Here at ProfHacker we talk a lot about Google Docs and other Google tools, myself included. But I also have two other office suites installed on my primary machine—Microsoft Office and OpenOffice. On my netbook, I only have OpenOffice. I’ve had some version or another of OpenOffice on at least one of my machines since 2000. Although I keep Microsoft Office around on the primary machine, I can certainly envision a time (perhaps with the next machine) when I don’t have it installed at all. Why? Simply put, there’s nothing that I do with an office suite that I can’t do with OpenOffice, and OpenOffice is free and open source.
- Base: for relational databases (coming from Microsoft land? You can import and work with Access databases in Base)
- Calc: for spreadsheets (coming from Microsoft land? You can import and work with Excel spreadsheets in Calc)
- Draw: for vector graphics
- Impress: for slide shows/presentations (coming from Microsoft land? You can import and work with PowerPoint presentations in Impress)
- Math: a mathematical equation editor
- Writer: for word processing (coming from Microsoft land? You can import and work with Word documents in Writer)
The user interfaces for all of the OpenOffice products look very similar to the interfaces one would see in Microsoft Office. As much as I love Google Docs (and I do), one of the issues I faced when implementing Google Docs in the classroom was the inability of most students to format or spellcheck their document because the tools weren’t in the same place and they couldn’t make the leap about how to go about looking for them (note that these are the students’ own problems, not Google’s, as far as I’m concerned). OpenOffice isn’t a clone of Microsoft Office, but it does look more like what people are used to seeing in desktop application.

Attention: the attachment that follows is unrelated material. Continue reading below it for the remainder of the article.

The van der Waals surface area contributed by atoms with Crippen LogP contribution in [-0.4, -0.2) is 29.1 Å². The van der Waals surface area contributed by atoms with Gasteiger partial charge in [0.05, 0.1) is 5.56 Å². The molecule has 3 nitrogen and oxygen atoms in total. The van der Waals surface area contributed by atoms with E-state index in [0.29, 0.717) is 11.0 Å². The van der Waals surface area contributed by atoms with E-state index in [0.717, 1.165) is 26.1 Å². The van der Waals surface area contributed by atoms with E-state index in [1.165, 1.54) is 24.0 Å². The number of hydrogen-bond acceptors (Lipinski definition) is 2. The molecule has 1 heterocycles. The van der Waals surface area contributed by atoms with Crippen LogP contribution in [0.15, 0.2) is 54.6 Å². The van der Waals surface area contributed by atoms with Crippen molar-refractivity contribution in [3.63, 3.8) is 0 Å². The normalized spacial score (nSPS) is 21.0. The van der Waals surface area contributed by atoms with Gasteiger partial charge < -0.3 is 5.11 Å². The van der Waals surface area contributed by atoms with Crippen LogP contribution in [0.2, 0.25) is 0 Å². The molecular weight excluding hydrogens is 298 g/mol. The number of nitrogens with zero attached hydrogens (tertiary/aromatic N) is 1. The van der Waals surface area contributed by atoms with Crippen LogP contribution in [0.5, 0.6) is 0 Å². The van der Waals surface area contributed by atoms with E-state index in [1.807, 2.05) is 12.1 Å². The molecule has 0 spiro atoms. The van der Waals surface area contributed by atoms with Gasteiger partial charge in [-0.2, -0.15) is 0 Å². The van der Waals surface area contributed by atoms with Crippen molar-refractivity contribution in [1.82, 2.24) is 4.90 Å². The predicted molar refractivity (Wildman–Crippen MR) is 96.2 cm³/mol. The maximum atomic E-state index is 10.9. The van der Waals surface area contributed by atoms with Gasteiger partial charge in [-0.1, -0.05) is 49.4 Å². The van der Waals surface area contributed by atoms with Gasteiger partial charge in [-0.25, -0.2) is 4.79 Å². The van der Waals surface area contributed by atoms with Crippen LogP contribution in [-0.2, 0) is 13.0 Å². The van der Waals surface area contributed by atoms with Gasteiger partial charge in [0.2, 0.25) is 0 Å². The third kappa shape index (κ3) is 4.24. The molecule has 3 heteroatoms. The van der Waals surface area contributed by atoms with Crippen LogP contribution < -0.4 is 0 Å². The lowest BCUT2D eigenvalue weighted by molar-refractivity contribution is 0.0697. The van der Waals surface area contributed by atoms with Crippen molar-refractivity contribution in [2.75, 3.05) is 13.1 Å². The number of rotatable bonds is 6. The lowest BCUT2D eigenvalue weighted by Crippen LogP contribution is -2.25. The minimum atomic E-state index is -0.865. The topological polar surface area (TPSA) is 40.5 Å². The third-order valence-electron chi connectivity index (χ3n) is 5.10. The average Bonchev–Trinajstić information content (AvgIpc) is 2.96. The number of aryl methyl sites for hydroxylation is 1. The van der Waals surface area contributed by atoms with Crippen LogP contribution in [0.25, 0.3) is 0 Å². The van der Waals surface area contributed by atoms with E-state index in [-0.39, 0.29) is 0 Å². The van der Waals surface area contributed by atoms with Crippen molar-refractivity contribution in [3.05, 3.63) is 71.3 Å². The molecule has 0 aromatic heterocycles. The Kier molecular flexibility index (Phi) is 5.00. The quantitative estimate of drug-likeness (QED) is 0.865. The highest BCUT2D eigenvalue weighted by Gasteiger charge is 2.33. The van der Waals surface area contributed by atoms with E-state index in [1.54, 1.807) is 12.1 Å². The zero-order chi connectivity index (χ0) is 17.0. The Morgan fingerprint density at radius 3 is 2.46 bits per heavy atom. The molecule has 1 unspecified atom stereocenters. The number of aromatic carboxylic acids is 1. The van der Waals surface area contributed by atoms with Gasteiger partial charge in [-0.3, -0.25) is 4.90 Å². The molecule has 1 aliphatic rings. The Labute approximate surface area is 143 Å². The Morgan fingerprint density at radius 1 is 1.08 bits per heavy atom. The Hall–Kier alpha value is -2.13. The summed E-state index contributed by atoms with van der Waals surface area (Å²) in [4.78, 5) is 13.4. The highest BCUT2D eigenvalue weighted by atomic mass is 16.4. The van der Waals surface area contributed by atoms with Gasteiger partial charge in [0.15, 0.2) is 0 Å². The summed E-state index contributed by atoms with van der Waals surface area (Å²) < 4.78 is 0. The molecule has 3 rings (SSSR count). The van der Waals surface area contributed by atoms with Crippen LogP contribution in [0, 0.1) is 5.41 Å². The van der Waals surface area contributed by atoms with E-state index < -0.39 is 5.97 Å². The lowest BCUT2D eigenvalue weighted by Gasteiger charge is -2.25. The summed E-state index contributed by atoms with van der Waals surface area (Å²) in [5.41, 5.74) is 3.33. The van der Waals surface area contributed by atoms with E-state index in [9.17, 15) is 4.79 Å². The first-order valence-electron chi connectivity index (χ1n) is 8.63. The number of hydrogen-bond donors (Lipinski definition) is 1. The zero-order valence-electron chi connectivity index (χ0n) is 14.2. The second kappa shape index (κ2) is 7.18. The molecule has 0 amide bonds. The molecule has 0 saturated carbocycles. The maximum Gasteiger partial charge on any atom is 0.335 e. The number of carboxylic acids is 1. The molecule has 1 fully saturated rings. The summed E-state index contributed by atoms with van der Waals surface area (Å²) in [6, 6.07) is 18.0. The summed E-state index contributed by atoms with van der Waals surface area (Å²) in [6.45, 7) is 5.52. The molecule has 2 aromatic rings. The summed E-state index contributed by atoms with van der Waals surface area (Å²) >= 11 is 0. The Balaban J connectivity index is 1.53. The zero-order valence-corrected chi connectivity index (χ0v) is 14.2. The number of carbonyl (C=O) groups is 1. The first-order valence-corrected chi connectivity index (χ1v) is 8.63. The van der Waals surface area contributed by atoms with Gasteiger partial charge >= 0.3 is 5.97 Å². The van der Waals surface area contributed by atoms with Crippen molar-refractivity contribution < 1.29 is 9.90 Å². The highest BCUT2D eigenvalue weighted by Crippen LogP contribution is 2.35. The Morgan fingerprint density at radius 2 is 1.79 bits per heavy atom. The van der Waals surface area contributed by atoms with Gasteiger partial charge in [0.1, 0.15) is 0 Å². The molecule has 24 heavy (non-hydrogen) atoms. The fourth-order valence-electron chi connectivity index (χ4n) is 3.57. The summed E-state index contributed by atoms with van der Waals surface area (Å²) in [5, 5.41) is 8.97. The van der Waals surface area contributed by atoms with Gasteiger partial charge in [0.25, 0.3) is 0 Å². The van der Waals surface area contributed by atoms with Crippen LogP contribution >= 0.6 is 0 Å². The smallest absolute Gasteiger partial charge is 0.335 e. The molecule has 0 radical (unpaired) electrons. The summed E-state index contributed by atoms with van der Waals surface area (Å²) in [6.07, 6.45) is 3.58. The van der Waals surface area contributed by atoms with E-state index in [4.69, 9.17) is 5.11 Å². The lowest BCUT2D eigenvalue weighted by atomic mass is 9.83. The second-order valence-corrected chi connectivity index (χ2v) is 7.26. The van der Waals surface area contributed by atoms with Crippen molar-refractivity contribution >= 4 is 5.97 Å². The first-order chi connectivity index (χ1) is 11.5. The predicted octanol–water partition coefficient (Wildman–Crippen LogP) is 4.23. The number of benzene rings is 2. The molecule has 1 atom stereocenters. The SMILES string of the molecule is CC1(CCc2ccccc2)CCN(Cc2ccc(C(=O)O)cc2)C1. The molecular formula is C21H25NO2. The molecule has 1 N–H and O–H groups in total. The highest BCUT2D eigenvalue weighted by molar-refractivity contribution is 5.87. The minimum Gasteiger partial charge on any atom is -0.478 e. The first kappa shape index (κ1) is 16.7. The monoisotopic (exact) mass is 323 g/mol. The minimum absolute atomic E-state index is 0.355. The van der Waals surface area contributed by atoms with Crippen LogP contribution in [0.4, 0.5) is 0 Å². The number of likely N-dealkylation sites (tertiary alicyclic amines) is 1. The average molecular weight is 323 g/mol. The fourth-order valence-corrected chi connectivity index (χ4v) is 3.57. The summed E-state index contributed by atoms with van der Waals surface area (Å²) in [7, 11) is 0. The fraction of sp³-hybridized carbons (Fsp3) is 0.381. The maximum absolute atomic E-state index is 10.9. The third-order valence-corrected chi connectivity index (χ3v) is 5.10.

The first image is of a new document started in OpenOffice Writer. The second image is of a slide in OpenOffice Impress—and as with PowerPoint you can import charts, graphs, and other objects from the rest of the office suite (and beyond). The third image is of a spreadsheet in OpenOffice Calc—this particular spreadsheet is my gradebook, saved in Microsoft Excel 2007 (XLSX format), imported perfectly (formulas and all) into Calc. The import/export options within the OpenOffice suite are numerous—it will often open files that Microsoft Office has issues with, for instance, which is helpful when students send papers saved in an antiquated word processing format.
I realize that academic pricing allows students (and teachers) to pick up Microsoft Office for less than a hundred bucks, and that Microsoft Office has some programs that OpenOffice does not. However, if you’re looking for an office suite that is free, open, and cross-platform, and gives you the ability to create documents, spreadsheets, presentations, vector graphics, and databases, consider OpenOffice. Download it and try it out—especially if you’re facing the need to upgrade your office suite and you’d rather save that hundred (or a few hundred) bucks.